In the end we decided to rip out the carpet. This was the right decision because when it was pulled up it STUNK. Obviously, the things I had done did not make a huge dent in the smell and the stains were visible underneath. We are having our padding replaced as well as the drywall which had wicked up the urine and was holding it like a sponge. Finally, we are sealing our subfloor with concrete sealer just to be sure. New carpet is so expensive we just wanted to know that the smell was dead-dead and never coming back. Fingers crossed, the new carpet arrives next week.

Moral of the story: Clean up urine RIGHT AWAY and get the cat out ASAP. It will destroy your carpet if you don't -- right down to the padding. I've even heard of it seeping into wood flooring and damaging that to the point where it needs to be replaced.

We felt sorry for ours and kept her inside while we looked for a no-kill rescue to take her only to find out that literally no one will take a cat with bathroom issues. We really didn't want to put her outside because of the traffic and concerns about neighbors and wildlife, but we had to and she's adapted very well. She was very skittish beforehand and now she is outgoing and seems much happier. She's even losing weight! We tried Feliway, behaviorists, and were down to cat Prozac before we decided enough was enough.

    Bookmark   September 5, 2012 at 6:23AM
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I have this nightmare going on as well. My cat peed in our bedroom closet. The smell is unreal. I have used every product out there and some home remedies as well. It seems like it works and then any slight humidity. BAM! No such luck. Im really upset because the carpet is fairly new. I'm pretty sure we have to tear out the carpet in the closet. Its a walk in and pretty good size. Since the carpet in the bedroom is in perfect condition I think our only option is to put hardwood flooring in the closet. I wonder if that will look weird.

    Bookmark   October 14, 2012 at 11:59PM
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I found Nature's Miracle worked ok, but if it's cat pee of any magnitude, new carpet.

When carpet is out, treat subfloor with Kilz. It's very effective at sealing odours, they use it for fire/flood restoration.

You could apply it to walls and ceilings too, for cigarette smoke residue.

    Bookmark   October 17, 2012 at 12:13AM
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We own a rental house and had to evict our last tenant... needless to say their cat urinated all over the house, in particular the carpet in the den. We used SCOE 10X because we tried all the other options that we found online and SCOE10X was the only one that worked.

    Bookmark   November 26, 2012 at 5:34PM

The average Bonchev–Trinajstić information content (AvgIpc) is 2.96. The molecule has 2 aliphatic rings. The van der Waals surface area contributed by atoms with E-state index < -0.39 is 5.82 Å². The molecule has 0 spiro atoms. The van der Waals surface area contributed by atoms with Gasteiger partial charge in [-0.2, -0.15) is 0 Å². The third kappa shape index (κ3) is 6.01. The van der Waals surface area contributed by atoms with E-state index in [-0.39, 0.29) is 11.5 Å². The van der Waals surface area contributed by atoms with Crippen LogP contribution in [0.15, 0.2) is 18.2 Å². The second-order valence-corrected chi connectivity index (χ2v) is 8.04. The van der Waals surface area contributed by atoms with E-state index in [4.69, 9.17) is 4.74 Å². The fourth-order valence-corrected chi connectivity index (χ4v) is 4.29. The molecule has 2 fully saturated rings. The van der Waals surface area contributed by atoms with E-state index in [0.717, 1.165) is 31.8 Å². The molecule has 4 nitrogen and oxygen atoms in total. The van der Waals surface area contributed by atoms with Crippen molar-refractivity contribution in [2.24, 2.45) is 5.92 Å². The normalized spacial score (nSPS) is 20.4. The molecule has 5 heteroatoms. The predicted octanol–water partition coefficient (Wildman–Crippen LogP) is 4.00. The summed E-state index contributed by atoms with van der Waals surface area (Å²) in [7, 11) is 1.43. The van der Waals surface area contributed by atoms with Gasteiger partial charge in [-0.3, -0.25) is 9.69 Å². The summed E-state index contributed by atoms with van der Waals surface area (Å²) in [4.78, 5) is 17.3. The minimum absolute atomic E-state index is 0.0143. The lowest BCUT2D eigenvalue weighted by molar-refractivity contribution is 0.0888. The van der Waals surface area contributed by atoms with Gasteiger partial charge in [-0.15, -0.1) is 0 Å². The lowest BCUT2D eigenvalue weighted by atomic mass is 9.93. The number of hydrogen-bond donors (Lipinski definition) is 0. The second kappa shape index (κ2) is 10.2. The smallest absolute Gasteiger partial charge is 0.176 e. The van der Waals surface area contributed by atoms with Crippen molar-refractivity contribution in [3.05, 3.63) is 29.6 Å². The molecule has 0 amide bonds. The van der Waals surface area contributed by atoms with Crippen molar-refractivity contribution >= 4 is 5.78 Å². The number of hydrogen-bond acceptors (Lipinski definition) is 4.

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I came across this after typing fixing your carpet after a cat pees in Google. I wanted to share this with everyone. let me also say I have never posted anything on a blog, but I want to share my experience with everyone. So, when my Grandma passed, we inherited her cat. Because of her age, they would sometimes shut the door where the box was and the cat developed a bad habit of going in the corner, etc. When we got him, he was fine, until he got a UTI, which I took him to the vet and treated. Problem was after that, he continued peeing. I gave him to my mom and she keeps him a one room and he is fine there. But guess who has about 8 spots on my living room carpet? I have treated these with everything. Stanley Steemer, Nature's Miracle or the like, which only leaves it masked with a mix of urine/enzyme and makes your carpet sticky, vinegar (OMG, don't do that, your house smells like a pickle for DAYS! and you still smell urine after when putting your nose to it). Let me explain. My carpet is a really nice quality and the rooms all connect, so I really can't get rid of it. They changed the formulation on my fibers and even if I did, it won't match the rest. With that said, if you came into my house, you wouldn't smell cat pee, but I can and it drives me insane. Not to mention it being unsanitary. so my Mom told me about a product she saw at like a home trade show called NuKleen The guy does a demo with pure ammonia in a cup and sprays this organic odor spray in the cup and it removes the ammonia. I am telling you, IT HAS COMPLETELY REMOVED OLD URINE STAINS AND ODORS - COMPLETEY UNDETECTABLE. I AM NOT LYING! I AM SO PLEASED AND COMPLETELY ASTOUNDED. Here is what I wound up doing to fix this problem. We ripped up the carpet carefully and removed the padding. Bleaced the subfloor and painted it with Kilz. We probably didn't need to do the Kilz, because the bleach worked, but as long as we're doing this project, do it right. We get new padding tomorrow. Then I bought this product. There's a cleaner and also and odor remover. You have to buy both. It is a two step process and it takes time. I've been working on the areas for 2 nights now (after work) but it is totally worth it. So I am cleaning my carpet right down to the fibers and the spots I have done so far, are now dry, and there is no scent whatsoever. Smells like any other part of carpet never been peed on. I think this product is like the SCOE10X others mentioned. It's all natural, they use the odor product for animals when they get skunked. If you are willing to take the time to do this like I did, and the elbow grease to do the steps necessary in order, you will be so happy. I am so excited that I will have Christmas, people can be on my carpet opening gifts and my carpet will be clean like it was new. Please please, try this if you want to salvage your carpet. You will be so happy.